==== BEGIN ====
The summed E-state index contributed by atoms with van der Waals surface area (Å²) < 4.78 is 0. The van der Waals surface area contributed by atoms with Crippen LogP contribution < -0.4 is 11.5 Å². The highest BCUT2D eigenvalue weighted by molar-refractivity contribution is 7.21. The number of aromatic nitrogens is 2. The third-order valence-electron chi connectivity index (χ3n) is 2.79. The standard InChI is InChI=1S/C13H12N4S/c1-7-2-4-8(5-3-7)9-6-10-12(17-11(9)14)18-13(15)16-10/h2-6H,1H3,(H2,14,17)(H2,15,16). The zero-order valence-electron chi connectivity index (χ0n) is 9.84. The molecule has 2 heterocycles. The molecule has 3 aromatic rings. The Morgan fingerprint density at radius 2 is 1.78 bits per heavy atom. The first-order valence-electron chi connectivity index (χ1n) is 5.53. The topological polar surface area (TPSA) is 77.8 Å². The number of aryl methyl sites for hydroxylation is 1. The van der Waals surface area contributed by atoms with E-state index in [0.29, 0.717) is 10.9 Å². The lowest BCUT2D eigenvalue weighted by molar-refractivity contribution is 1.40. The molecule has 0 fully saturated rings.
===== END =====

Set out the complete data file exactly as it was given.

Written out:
The summed E-state index contributed by atoms with van der Waals surface area (Å²) < 4.78 is 0. The van der Waals surface area contributed by atoms with Crippen LogP contribution < -0.4 is 11.5 Å². The highest BCUT2D eigenvalue weighted by molar-refractivity contribution is 7.21. The number of aromatic nitrogens is 2. The third-order valence-electron chi connectivity index (χ3n) is 2.79. The standard InChI is InChI=1S/C13H12N4S/c1-7-2-4-8(5-3-7)9-6-10-12(17-11(9)14)18-13(15)16-10/h2-6H,1H3,(H2,14,17)(H2,15,16). The zero-order valence-electron chi connectivity index (χ0n) is 9.84. The molecule has 2 heterocycles. The molecule has 3 aromatic rings. The Morgan fingerprint density at radius 2 is 1.78 bits per heavy atom. The first-order valence-electron chi connectivity index (χ1n) is 5.53. The topological polar surface area (TPSA) is 77.8 Å². The number of aryl methyl sites for hydroxylation is 1. The van der Waals surface area contributed by atoms with E-state index in [0.29, 0.717) is 10.9 Å². The lowest BCUT2D eigenvalue weighted by molar-refractivity contribution is 1.40. The molecule has 0 fully saturated rings.